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Frankenstein Meets the Spacemonster

Entry updated 24 June 2020. Tagged: Film.

Film (1965; vt Mars Invades Puerto Rico; vt Duel of the Space Monsters). Vernon-Seleca Films. Directed by Robert Gaffney. Written by R H W Dillard, George Garrett and John Rodenbeck. Cast includes Lou Cutell, Marilyn Hanold, James Karen, Nancy Marshall and Robert Reilley. 79 minutes. Black and white.

After a ruinous atomic war on Mars, a few survivors led by Princess Marcuzan (Hanold) and her assistant Dr Nadir (Cutell) fly in a Spaceship to the vicinity of Earth, where they intend to abduct beautiful Earth women as "breeding stock" to replenish their race. Meanwhile, NASA Scientists plan to send a human-like "robot" (actually an assemblage of human body parts and a mechanical brain) (see Robots) named Frank Saunders (Reilly) on a solo mission to Mars as an alternative to risking a human life. Since the orbiting Martians have been destroying Earth's missiles, Dr Nadir directs a beam of energy at Saunders's craft (regarding it as another missile), which causes a "malfunction in all electrical systems" and forces him to return to Earth, landing on the island of Puerto Rico. The Martians, fearful that he will reveal their existence, land on Earth to track him down and hit him with a Ray Gun which disfigures half of his body and also damages his brain, transforming him into a so-called "Frankenstein" (see Frankenstein; Frankenstein Monster) that starts mindlessly killing people. Unable to capture him, the Martians resolve to move on to "Phase Two" of their plan and dispatch spacesuited Martians to capture beautiful young women, some of them wearing skimpy swimsuits. NASA scientists including Karen Grant (Marshall), who helped to create Saunders and retains some affection for him, travel to Puerto Rico in hopes of finding Saunders; when they do, one man is able to repair his brain, but Marshall becomes one of the women captured by the Martians. Saunders, still disfigured but now thinking properly, is sent into the Martian spaceship to rescue the Earth women, but after doing so he becomes engaged in a battle with a hideous Monster that the Martians had brought with them to discipline their captives. When the Martians launch their spaceship in an attempt to escape, Saunders wields a Martian ray gun to destroy the spaceship and everyone on board.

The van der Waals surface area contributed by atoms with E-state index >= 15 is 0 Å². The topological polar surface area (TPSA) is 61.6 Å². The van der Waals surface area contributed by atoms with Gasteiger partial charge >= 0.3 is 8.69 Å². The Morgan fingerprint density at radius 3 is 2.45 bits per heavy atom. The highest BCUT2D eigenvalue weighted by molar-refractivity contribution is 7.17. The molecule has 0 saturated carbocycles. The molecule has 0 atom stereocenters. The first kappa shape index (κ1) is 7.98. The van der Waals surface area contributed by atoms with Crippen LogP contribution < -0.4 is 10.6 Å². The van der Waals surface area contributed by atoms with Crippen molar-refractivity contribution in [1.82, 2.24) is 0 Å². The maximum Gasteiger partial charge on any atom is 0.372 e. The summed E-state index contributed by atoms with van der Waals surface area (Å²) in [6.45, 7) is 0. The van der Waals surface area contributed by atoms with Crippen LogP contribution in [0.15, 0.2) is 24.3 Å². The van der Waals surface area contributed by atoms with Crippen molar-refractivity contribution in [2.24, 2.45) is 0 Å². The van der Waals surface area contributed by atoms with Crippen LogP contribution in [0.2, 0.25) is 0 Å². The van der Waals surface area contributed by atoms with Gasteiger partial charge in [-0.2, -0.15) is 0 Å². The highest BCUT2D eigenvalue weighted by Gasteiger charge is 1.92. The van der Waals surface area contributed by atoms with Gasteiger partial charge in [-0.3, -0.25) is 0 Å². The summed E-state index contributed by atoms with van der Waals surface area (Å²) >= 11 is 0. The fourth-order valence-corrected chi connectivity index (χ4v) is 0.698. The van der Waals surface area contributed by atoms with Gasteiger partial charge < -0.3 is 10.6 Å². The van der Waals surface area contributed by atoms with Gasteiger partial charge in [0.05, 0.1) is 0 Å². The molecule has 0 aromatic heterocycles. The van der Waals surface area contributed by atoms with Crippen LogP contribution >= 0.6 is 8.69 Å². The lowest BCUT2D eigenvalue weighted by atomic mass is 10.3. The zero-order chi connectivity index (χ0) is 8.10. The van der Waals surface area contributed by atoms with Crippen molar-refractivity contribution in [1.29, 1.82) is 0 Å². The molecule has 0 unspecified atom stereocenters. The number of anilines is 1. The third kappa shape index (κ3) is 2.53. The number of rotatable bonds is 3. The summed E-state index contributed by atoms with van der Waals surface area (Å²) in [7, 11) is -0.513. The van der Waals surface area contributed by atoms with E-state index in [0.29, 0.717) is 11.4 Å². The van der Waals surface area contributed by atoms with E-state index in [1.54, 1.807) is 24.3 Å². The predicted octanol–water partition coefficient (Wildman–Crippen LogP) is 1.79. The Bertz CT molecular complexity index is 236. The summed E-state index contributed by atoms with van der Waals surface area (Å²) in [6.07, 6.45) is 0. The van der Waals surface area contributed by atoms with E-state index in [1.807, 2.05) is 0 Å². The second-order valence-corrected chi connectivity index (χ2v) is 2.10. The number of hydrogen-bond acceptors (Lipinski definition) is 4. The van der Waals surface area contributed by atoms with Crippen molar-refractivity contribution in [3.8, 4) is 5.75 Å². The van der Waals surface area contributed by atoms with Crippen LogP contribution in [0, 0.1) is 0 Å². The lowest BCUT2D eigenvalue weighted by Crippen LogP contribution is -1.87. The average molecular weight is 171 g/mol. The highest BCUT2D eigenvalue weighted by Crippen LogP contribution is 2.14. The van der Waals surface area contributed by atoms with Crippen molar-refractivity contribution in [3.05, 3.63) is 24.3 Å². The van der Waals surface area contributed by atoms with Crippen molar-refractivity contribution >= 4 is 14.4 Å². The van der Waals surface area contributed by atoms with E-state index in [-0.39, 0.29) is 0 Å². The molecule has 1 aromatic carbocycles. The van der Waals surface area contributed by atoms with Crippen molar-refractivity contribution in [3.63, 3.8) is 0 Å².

This bizarre amalgam of tropes from Spacesuit Films, Saturday-morning film serials, horror films (see Horror in SF), and "Beach Party" movies certainly commands one's attention, if not admiration. Of course, it has absolutely nothing to do with Mary Shelley's novel or any of its film adaptations, justifying its title solely with one line of dialogue in which a NASA scientist likens the robot to the famous monster. A desperate commentator might extract from the film a debate involving the still-relevant question of whether space is best explored by human astronauts or robots, perhaps even discerning an anticipation of the point made by 2001: A Space Odyssey (1968) about one potential drawback to employing artificial intelligences in space: that they might become deranged murderers. Yet the film primarily suggests that by the mid-1960s, there had been so many stories about human-like Martians that filmmakers, driven to extreme measures in order to approach the subject in an innovative manner, were resorting to strange, incongruous borrowings from unrelated traditions; other examples of the phenomenon would include Santa Claus Conquers the Martians (1964; vt Santa Claus Defeats the Aliens) and The Wizard of Mars (1965). The film is often cited – even on its own poster though not in the opening credits – as Frankenstein Meets the Space Monster. [GW]

see also: Cat-Women of the Moon.


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